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22 Healthy Habits to Make Your Immune System To The Next Level

Let’s face it. No one likes being sick. It can cause major disruptions in your Work and Personal life. We’ve recently learned that with the COVID-19 pandemic, it’s hard to avoid bacterial infections and viruses, especially if you work or live in densely populated areas.

Photo by Lily Banse on Unsplash

Even if the illness seems inevitable, are there ways to better prepare your body for the onslaught of invaders? Although you won’t find a magic immunity pill, there are ways you can boost your immune system naturally. And in today’s video, we will tell you what they are. From taking probiotics, exercising regularly, getting some sunlight, maintaining good hygiene to upping your zinc, and more, read till the end to learn about all of them. 

#01 Drink More Water: The most well-known, surefire way to boost your immune system is by drinking plenty of water. Sufficient hydration, best indicated by light yellow urine, means your blood is oxygenated, toxins will be flushed, and vital organs and muscles will function their best. How much water do you drink every day? Tell us quickly down below in the comments section! 

#02 Enjoy the Sauna: Exposing yourself to extremely hot, dry temperatures for short periods is a natural immune-boosting method. The sauna is your friend when considering the benefits of “Environmental Conditioning”. That is, forcing your body to adjust to extreme heat or cold. 

#03 Take Probiotics: Probiotics, aka live bacteria, can help establish a healthy gut, and that is where immunity starts. Roughly seventy percent of your immune system resides in your gut. Probiotics are the key to balancing the gut microbiome and strengthening your immune system. They protect our bodies from dangerous pathogens, promote energy, enhance mood, and enrich our health in numerous ways. You can either take probiotics as a supplement or eat fermented foods—like kimchi or sauerkraut—which feed the healthy bacteria. 

#04 Meditate: Meditation is a great immune-boosting practice. It lowers stress and cortisol, boosting your body's response to fight viruses. It has been confirmed through research that what we feel and think impacts our immune system through chemical messages from the brain. So, negative thinking and emotional states can have a negative impact on your immune system. This creates an environment susceptible to disease.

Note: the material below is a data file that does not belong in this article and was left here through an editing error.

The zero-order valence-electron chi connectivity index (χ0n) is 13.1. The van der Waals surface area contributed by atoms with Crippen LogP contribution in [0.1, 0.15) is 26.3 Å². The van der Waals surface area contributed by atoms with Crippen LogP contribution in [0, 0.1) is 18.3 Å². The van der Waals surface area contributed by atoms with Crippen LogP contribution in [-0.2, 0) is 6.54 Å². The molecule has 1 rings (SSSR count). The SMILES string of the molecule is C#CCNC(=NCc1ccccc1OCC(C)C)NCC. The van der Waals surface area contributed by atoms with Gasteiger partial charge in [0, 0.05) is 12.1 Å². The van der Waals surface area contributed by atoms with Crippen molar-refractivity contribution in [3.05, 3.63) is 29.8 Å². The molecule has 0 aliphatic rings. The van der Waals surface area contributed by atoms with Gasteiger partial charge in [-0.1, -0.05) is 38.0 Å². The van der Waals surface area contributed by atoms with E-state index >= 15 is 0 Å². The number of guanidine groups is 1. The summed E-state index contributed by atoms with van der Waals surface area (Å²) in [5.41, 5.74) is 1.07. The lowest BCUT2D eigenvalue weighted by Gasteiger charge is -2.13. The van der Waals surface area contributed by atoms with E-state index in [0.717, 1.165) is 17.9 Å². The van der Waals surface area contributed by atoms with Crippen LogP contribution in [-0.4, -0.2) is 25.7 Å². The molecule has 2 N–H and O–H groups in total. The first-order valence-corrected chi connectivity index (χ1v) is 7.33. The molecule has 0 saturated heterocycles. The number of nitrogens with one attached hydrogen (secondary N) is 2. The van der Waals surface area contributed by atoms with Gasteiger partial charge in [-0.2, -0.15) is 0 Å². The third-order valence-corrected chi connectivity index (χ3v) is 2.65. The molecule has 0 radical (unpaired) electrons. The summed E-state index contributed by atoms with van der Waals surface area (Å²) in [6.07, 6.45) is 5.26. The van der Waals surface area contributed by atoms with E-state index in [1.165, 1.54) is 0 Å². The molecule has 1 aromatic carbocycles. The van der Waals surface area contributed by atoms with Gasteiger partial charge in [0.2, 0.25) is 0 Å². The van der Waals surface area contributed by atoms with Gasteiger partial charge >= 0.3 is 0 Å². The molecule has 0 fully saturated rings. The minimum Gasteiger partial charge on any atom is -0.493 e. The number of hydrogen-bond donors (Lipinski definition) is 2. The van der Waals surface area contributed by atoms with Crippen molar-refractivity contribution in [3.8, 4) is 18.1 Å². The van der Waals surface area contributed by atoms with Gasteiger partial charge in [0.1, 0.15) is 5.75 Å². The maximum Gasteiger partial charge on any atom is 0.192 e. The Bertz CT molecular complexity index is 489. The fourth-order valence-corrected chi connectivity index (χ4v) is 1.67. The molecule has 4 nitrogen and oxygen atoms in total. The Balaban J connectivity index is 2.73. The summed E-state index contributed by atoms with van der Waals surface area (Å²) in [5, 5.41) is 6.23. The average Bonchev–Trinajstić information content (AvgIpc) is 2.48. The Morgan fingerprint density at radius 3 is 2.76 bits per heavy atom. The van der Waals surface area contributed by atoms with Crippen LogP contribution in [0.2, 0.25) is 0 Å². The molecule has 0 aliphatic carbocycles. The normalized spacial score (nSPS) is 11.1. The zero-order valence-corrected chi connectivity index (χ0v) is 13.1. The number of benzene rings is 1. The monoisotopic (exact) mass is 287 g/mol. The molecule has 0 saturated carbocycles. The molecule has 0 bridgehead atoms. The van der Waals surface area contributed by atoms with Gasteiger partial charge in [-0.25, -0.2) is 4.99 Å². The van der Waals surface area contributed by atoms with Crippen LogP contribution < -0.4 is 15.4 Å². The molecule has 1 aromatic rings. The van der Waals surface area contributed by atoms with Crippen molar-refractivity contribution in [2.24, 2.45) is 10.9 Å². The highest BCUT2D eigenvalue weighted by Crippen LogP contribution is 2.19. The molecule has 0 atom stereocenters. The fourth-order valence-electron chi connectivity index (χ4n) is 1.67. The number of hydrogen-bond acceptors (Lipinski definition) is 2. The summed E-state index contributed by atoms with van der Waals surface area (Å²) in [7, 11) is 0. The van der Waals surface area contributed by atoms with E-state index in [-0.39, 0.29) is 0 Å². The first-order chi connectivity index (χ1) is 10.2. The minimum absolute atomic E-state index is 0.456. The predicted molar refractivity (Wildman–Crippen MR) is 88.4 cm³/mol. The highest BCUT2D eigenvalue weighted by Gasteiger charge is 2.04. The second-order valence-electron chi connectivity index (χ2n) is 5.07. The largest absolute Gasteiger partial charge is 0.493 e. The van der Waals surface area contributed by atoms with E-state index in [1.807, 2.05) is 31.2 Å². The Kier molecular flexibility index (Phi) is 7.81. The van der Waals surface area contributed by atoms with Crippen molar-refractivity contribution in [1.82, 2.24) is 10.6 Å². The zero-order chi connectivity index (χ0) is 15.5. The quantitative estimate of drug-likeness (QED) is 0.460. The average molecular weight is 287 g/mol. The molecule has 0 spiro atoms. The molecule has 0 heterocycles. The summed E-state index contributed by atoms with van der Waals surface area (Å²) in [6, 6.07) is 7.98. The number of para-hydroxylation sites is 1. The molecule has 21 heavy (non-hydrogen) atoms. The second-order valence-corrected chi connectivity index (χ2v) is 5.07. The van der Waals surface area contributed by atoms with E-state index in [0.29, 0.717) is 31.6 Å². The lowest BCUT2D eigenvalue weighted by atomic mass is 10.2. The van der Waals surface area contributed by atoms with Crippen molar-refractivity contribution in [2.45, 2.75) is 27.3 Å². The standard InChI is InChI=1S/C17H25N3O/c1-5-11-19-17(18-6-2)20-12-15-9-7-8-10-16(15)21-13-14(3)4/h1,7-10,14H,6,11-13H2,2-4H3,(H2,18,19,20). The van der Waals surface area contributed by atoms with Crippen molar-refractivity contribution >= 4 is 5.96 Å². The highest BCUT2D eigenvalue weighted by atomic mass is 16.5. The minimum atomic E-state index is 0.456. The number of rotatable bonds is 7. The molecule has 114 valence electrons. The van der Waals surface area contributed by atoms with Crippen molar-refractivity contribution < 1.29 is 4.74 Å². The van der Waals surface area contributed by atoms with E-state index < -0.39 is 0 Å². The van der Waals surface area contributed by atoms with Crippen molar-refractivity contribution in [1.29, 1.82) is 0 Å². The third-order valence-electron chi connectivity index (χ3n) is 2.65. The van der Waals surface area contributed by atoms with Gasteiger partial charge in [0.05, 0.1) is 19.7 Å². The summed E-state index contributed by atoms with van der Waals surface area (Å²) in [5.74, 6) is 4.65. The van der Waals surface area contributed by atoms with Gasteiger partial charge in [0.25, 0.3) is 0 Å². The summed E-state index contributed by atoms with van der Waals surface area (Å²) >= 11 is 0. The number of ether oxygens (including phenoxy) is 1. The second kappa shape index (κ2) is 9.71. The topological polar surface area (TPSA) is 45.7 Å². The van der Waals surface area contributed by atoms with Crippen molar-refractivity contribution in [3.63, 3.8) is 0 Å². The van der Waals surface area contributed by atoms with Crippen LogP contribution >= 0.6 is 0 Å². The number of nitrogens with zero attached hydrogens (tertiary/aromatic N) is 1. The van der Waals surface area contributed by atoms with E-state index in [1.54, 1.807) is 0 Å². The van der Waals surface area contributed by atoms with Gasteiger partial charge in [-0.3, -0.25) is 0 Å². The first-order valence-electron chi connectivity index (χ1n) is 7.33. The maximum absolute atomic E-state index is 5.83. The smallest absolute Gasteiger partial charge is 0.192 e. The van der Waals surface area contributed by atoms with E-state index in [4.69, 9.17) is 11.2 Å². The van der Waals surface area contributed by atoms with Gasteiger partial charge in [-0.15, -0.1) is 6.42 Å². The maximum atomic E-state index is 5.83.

#05 Get Enough Sleep: A good night’s sleep doesn’t just leave you feeling recharged, It can also help boost your immune system. Your body produces cytokines while you sleep to help regulate immunity and inflammation. Certain cytokines are needed to fight off infection. Any irregular sleeping patterns can decrease the production of these cytokines as well as antibodies. Shoot for at least eight hours of sleep. If you have children, they may need anywhere from 9 to 10 plus hours of sleep depending on their age. 

#06 Avoid Processed Foods: Avoid unnatural substances like food additives, artificial colors, flavors, and preservatives found in commercial food. Excessive consumption of refined sugars and highly processed foods weakens the immune system. The chances of developing chronic conditions increase because of this. The ability of the white blood cells to kill bacteria reduces significantly after eating sugar

#07 Exercise Regularly: Aerobic exercise has been linked to a more effective immune system, not to mention it reduces stress and relieves depression. People who are fit tend to get sick less often. Exercise improves heart health, lowers blood pressure, helps control body weight, and protects against a variety of diseases. Picking up some form of aerobic fitness is a terrific step to improving immune health. Have I caught your interest? Well then hit that “Subscribe” button to read more posts. Join our millions of followers for more amazing Healthy Mind - Think Big content! 

#08 Reduce Stress: Cortisol, the stress hormone, negatively affects the immune system. Stress can also impact your sleep. The same goes for eating habits. When you’re stressed, you’re more likely to make bad decisions, like eating unhealthy foods, which can have a domino effect on your overall health

#09 Check Your Diet: A diet rich in whole plant foods like fruits, vegetables, nuts, seeds, and legumes will contain nutrients, vitamins, and antioxidants that naturally boost your immune system. Go for a wide variety of brightly colored fruits and vegetables, including berries, citrus fruits, kiwi, apples, red grapes, kale, onions, spinach, sweet potatoes, and carrots. The fiber in whole foods also feeds the healthy bacteria in your gut. And when their levels are high, so is your immunity. Foods that are particularly good for your immune system include fresh garlic and ginger. Curb your sugar intake too. Eating or drinking too much sugar suppresses immune system cells that attack bacteria. Aim to keep your sugar intake under 5% of your daily calories. For someone on a 2000-calorie diet, this is about 2 tablespoons or 25 grams of sugar

#10 Eliminate Tobacco and Avoid Alcohol: Smokers are more likely to have serious respiratory illnesses and this includes e-cigarettes. If you can quit, that’s a major step toward improving the health of your lungs, heart, and your immune system. When it comes to alcohol, it can disrupt your sleep and make it harder for you to exercise and eat healthily. All this has a negative effect on your immune system. Alcohol has also been linked to several diseases including cancer.